In one action research study, where the teacher-researcher interviewed a number of high school students, one said that “when teachers ask us to open our siddurim or not to talk, we specifically want to do the opposite of what is being requested.” She and her peers spoke of not wanting their religious lives dictated by others. The result is what we all recognize as “student pushback.”
The greatest finding that emerged from the action research projects was that students are far more positive about and far more engaged in tefillah when they are empowered to make certain decisions and choices. Educators may question why with tefillah students should have input when they don’t in other areas. That is not entirely true as we often do give students choice as to the books they read, or what to do for performance assessments, for example.
But in tefillah we are asking for more than the acquisition of knowledge; we are asking for the students to open their hearts and souls, and that may require asking for their input. For middle schoolers, the research showed that it was less about the actual choices and more about the fact that they were being involved in certain decisions (even seemingly minor ones such as where tefillah took place or what siddurim or melodies were used).
Some schools have offered a choice of minyanim—ranging, for example, from meditation to art to discussion groups. Others have offered more traditional options such as a learners’ minyan, a singing minyan or a minyan for people who want to daven. Schools need to be honest as to whether they have taken the alternative route because “traditional tefillah” has failed, and this is the next best option, or is this an attempt to differentiate for interests/ability/knowledge or for taking into consideration different learning styles or multiple intelligences? If the latter is the case, should all students be exposed to a variety of approaches?
Finally, knowing what we do about ages and stages, are some of our goals more appropriate for particular age groups? If so, then tefillah education should look very different at different stages.
Who are the teachers who facilitate and support tefillah experiences?
A teacher-researcher wrote, “One of the biggest limitations of [my] project was taking into consideration our staff and their abilities. Many [teachers] disclosed a level of discomfort with tefillah and their own personal questions and challenges with God, the liturgy, Jewish traditions. Many dreaded the time spent in tefillah.” That was the teachers’ perspective. The word most often used by students throughout these action research projects to describe the teachers’ role was “policing.” Is that the role we want our teachers to fill?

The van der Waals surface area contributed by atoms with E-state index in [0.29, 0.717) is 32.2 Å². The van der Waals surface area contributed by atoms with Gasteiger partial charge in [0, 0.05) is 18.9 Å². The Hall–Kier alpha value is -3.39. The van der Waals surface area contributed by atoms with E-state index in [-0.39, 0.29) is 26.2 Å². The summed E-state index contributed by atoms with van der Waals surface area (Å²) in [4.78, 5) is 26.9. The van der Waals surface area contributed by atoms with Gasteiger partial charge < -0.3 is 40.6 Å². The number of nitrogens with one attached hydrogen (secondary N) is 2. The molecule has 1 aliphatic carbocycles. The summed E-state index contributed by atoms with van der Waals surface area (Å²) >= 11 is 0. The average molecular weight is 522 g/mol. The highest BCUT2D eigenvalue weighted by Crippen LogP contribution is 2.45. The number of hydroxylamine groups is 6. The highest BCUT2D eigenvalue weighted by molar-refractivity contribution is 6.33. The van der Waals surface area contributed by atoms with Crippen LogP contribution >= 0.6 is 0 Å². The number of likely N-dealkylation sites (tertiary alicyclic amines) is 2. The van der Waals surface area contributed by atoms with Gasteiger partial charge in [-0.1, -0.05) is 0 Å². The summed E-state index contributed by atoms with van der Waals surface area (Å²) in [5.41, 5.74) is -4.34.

Thinking about the teachers who either lead or are present in the service, are these teachers chosen because of their ability to inspire spiritual growth? their personal prayer practices? their special training in this area? (It is interesting that in every other area of school life, the teacher involved has training in that area. We need to provide this type of training for the field.)
Tefillah is often considered one of the duties (like recess or dismissal). What would it look like if we compensated tefillah teachers and gave them time for planning? What if those sharing the responsibility actually had time to meet and set goals?
Some of you may justifiably argue that you just don’t have the proper staff. Perhaps this needs to be a priority in hiring new teachers. Perhaps there are general studies teachers in the school or adults in the wider community – not the ones we’d normally turn to - who might be able to help students develop a sense of awe about the world, or grapple with philosophical issues?
In setting our goals, which are most attainable in which type of framework? When is it most appropriate to gather as a community for reciting tefillot, and which goals are best met through a course, discussion group, or elective?
Do we have measureable benchmarks that we assess? There are schools that have a tefillah “curriculum” in terms of what prayers are included and what about them is taught at each grade level. But how do we know if the students actually get it?